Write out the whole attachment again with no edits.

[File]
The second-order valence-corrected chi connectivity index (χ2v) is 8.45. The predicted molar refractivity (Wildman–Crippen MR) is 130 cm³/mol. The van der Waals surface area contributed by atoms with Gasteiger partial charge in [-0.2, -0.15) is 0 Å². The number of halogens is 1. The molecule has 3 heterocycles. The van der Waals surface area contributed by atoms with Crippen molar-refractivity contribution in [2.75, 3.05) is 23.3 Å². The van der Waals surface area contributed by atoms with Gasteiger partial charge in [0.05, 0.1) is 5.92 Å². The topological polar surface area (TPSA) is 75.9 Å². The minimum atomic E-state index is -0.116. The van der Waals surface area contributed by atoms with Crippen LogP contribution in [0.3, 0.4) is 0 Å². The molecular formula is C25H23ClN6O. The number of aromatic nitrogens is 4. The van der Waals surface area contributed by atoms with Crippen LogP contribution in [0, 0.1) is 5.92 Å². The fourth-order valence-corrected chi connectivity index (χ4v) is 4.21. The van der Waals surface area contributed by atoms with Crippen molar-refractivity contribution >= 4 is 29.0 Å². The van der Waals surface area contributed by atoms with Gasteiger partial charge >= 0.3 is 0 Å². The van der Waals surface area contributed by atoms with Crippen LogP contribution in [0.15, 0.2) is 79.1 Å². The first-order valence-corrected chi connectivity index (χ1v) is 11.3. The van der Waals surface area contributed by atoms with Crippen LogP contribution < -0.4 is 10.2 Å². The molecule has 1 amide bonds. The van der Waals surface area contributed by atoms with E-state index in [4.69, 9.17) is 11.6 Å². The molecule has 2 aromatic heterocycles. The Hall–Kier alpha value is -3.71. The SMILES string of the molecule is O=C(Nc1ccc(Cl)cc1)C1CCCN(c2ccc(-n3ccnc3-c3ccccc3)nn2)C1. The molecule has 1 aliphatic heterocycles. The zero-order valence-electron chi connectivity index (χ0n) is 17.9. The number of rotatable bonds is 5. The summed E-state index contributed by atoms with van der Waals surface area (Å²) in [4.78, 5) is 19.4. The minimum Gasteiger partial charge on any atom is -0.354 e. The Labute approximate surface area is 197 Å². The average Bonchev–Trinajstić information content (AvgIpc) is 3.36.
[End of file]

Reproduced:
The second-order valence-corrected chi connectivity index (χ2v) is 8.45. The predicted molar refractivity (Wildman–Crippen MR) is 130 cm³/mol. The van der Waals surface area contributed by atoms with Gasteiger partial charge in [-0.2, -0.15) is 0 Å². The number of halogens is 1. The molecule has 3 heterocycles. The van der Waals surface area contributed by atoms with Crippen molar-refractivity contribution in [2.75, 3.05) is 23.3 Å². The van der Waals surface area contributed by atoms with Gasteiger partial charge in [0.05, 0.1) is 5.92 Å². The topological polar surface area (TPSA) is 75.9 Å². The minimum atomic E-state index is -0.116. The van der Waals surface area contributed by atoms with Crippen LogP contribution in [0.3, 0.4) is 0 Å². The molecular formula is C25H23ClN6O. The number of aromatic nitrogens is 4. The van der Waals surface area contributed by atoms with Crippen LogP contribution in [0, 0.1) is 5.92 Å². The fourth-order valence-corrected chi connectivity index (χ4v) is 4.21. The van der Waals surface area contributed by atoms with Crippen molar-refractivity contribution >= 4 is 29.0 Å². The van der Waals surface area contributed by atoms with Gasteiger partial charge >= 0.3 is 0 Å². The van der Waals surface area contributed by atoms with Crippen LogP contribution in [0.15, 0.2) is 79.1 Å². The first-order valence-corrected chi connectivity index (χ1v) is 11.3. The van der Waals surface area contributed by atoms with Crippen LogP contribution < -0.4 is 10.2 Å². The molecule has 1 amide bonds. The van der Waals surface area contributed by atoms with E-state index in [4.69, 9.17) is 11.6 Å². The molecule has 2 aromatic heterocycles. The Hall–Kier alpha value is -3.71. The SMILES string of the molecule is O=C(Nc1ccc(Cl)cc1)C1CCCN(c2ccc(-n3ccnc3-c3ccccc3)nn2)C1. The molecule has 1 aliphatic heterocycles. The zero-order valence-electron chi connectivity index (χ0n) is 17.9. The number of rotatable bonds is 5. The summed E-state index contributed by atoms with van der Waals surface area (Å²) in [4.78, 5) is 19.4. The minimum Gasteiger partial charge on any atom is -0.354 e. The Labute approximate surface area is 197 Å². The average Bonchev–Trinajstić information content (AvgIpc) is 3.36.